Add A Tangy Spice To Chili With A Dollop Of Hot Pepper Jelly

Game day or not, making a big batch of stick-to-your-ribs chili is never a bad idea. It's hearty, comforting, and delicious. Plus, it's simple to throw together — and who doesn't love that? However, if you find yourself following the same recipe time and time again, then it might be time to switch things up. Despite that, you can test out a new recipe, the other solution is to revamp your go-to stew. That said, to take any batch of chili to the next level, the secret is simply adding in a bold condiment like hot pepper jelly. 

Of the many condiments taking up space in your fridge, it's fair to wonder what makes hot pepper jelly the chili-enhancing ingredient of choice. The reason is that hot pepper jelly is zesty and riddled with flavor. Boasting a punchy contrast of sweetness and spice, it can elevate any dish that it's worked into. Just like you might swipe a spoonful onto a crostini or a deli sandwich, the condiment can prove equally effective in helping chili soar to new heights.

Beyond imparting a complexly tangy twist to chili, hot pepper jelly also serves another purpose: it can balance flavors. While every jar of jelly is different, the condiment tends to be sugary enough to balance the stew's high level of acidity. Yet, it provides a subtle kick of heat that can keep sweetness in check. Essentially, hot pepper jelly both brightens and rounds out the flavor for a more harmonious bite.

The trick to adding hot pepper jelly is moderation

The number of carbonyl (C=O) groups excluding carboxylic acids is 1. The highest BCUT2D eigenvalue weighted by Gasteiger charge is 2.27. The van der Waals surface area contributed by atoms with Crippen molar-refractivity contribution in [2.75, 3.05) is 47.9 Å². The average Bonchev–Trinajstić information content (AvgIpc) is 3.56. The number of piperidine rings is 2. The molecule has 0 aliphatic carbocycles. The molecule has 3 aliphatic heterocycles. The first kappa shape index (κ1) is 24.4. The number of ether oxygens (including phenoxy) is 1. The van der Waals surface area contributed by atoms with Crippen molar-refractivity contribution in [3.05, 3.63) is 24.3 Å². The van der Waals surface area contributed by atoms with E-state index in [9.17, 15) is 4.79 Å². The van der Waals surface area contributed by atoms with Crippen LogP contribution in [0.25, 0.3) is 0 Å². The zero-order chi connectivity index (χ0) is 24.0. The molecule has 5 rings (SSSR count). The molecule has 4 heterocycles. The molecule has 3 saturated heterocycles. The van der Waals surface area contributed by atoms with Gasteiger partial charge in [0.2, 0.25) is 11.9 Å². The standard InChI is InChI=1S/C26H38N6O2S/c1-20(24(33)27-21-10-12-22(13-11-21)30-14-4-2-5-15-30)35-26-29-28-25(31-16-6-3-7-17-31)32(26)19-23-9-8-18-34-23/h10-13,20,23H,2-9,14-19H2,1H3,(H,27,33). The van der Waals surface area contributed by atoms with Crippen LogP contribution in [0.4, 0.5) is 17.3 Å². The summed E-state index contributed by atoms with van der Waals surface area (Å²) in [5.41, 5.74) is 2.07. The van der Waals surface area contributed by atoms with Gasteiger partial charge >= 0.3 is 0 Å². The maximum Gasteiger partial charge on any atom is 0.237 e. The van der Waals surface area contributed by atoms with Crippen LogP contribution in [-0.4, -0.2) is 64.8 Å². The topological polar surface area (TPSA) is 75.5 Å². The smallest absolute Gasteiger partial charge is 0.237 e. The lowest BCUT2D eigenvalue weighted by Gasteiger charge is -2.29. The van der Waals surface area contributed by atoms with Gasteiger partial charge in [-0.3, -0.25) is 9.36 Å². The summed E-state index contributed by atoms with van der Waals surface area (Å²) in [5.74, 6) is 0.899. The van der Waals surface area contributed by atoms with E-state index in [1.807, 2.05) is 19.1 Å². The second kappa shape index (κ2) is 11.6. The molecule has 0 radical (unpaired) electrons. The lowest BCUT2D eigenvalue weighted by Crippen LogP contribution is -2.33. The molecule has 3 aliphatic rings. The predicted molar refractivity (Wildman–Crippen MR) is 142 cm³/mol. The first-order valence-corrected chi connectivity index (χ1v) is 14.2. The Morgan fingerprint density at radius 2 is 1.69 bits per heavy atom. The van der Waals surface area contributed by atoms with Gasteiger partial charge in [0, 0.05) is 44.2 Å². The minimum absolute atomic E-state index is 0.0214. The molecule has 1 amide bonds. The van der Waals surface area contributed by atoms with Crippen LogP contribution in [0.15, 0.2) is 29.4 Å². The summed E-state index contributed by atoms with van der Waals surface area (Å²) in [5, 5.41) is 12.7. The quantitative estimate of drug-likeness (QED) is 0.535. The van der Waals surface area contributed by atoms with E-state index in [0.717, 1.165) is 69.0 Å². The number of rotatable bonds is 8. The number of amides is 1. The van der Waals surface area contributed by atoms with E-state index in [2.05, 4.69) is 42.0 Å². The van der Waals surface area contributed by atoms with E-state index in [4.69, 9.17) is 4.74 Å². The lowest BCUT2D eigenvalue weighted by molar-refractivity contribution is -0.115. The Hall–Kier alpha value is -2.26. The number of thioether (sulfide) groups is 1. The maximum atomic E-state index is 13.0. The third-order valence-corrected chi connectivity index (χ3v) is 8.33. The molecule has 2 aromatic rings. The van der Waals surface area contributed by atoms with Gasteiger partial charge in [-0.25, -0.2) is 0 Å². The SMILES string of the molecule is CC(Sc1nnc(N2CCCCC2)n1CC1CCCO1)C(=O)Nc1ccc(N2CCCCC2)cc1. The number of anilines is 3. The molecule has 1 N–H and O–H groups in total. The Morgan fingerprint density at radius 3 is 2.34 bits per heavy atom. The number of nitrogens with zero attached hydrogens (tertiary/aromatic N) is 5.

Whether they're crafted with mild jalapeño peppers, piquant poblanos, or fiery bird's eye chilis, there are all sorts of hot pepper jellies available for purchase. The important thing is that store-bought options have both a hint of heat and a touch of sweet. Otherwise, customize the condiment to your liking by whipping up your own hot pepper jelly. It takes less than half an hour and allows you to fully control spice and sugar levels.

With the right hot pepper jelly at your fingertips, you can think about working it into your chili. While it's advisable to give any sweet-meets-spicy jelly a sample to gauge how it'll impact flavors, a couple of tablespoons is usually the ideal amount to liven up a boring batch. The key, however, is knowing when to stir the jelly into the chili. For the best diffusion of flavor (and to avoid any risk of burning), spoon in the hot pepper jelly after you've browned protein and aromatics, as you're ready to add in the tomatoes, broth, and beans. Don't worry if the jelly is, well, gelatinous — it'll melt into the chili almost instantly. Once combined, bring everything to a boil before reducing the heat and simmer until fragrant. 

Although there are endless ways to give chili an upgrade, incorporating whatever's left in a jar of hot pepper jelly is a total game-changer. Don't be surprised if it becomes a fixture in your favorite recipe!